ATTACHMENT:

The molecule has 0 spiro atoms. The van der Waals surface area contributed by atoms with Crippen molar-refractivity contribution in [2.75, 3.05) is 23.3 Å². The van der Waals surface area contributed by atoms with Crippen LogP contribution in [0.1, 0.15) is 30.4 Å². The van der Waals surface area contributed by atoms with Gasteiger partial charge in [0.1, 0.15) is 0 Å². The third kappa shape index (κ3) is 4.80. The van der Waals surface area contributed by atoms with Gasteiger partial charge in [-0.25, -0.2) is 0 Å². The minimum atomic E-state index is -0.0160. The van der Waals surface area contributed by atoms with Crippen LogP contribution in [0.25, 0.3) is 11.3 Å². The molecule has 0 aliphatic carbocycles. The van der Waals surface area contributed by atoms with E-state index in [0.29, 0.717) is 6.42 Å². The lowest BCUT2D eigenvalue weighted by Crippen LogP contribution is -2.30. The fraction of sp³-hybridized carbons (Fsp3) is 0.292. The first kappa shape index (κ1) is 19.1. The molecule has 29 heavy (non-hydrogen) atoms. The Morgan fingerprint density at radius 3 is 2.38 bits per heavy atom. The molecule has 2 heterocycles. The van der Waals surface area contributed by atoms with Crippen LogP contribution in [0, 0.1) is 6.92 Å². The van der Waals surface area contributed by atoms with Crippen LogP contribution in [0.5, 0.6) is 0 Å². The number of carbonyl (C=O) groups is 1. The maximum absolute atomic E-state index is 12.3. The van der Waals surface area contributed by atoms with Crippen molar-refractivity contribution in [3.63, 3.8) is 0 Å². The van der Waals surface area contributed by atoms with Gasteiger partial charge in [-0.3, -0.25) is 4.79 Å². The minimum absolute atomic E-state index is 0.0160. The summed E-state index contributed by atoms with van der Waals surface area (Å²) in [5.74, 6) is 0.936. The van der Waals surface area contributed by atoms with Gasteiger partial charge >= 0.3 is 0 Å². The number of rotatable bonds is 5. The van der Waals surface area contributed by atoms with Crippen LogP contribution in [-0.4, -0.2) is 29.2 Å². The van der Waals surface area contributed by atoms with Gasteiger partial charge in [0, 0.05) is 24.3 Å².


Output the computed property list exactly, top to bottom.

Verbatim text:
The molecule has 0 spiro atoms. The van der Waals surface area contributed by atoms with Crippen molar-refractivity contribution in [2.75, 3.05) is 23.3 Å². The van der Waals surface area contributed by atoms with Crippen LogP contribution in [0.1, 0.15) is 30.4 Å². The van der Waals surface area contributed by atoms with Gasteiger partial charge in [0.1, 0.15) is 0 Å². The third kappa shape index (κ3) is 4.80. The van der Waals surface area contributed by atoms with Gasteiger partial charge in [-0.25, -0.2) is 0 Å². The minimum atomic E-state index is -0.0160. The van der Waals surface area contributed by atoms with Crippen LogP contribution in [0.25, 0.3) is 11.3 Å². The molecule has 0 aliphatic carbocycles. The van der Waals surface area contributed by atoms with E-state index in [0.29, 0.717) is 6.42 Å². The lowest BCUT2D eigenvalue weighted by Crippen LogP contribution is -2.30. The fraction of sp³-hybridized carbons (Fsp3) is 0.292. The first kappa shape index (κ1) is 19.1. The molecule has 29 heavy (non-hydrogen) atoms. The Morgan fingerprint density at radius 3 is 2.38 bits per heavy atom. The molecule has 2 heterocycles. The van der Waals surface area contributed by atoms with Crippen LogP contribution in [0, 0.1) is 6.92 Å². The van der Waals surface area contributed by atoms with Crippen LogP contribution in [0.5, 0.6) is 0 Å². The number of carbonyl (C=O) groups is 1. The maximum absolute atomic E-state index is 12.3. The van der Waals surface area contributed by atoms with Crippen molar-refractivity contribution in [3.63, 3.8) is 0 Å². The van der Waals surface area contributed by atoms with Gasteiger partial charge in [-0.3, -0.25) is 4.79 Å². The minimum absolute atomic E-state index is 0.0160. The summed E-state index contributed by atoms with van der Waals surface area (Å²) in [5.74, 6) is 0.936. The van der Waals surface area contributed by atoms with Gasteiger partial charge >= 0.3 is 0 Å². The number of rotatable bonds is 5. The van der Waals surface area contributed by atoms with Crippen LogP contribution in [-0.4, -0.2) is 29.2 Å². The van der Waals surface area contributed by atoms with Gasteiger partial charge in [0, 0.05) is 24.3 Å².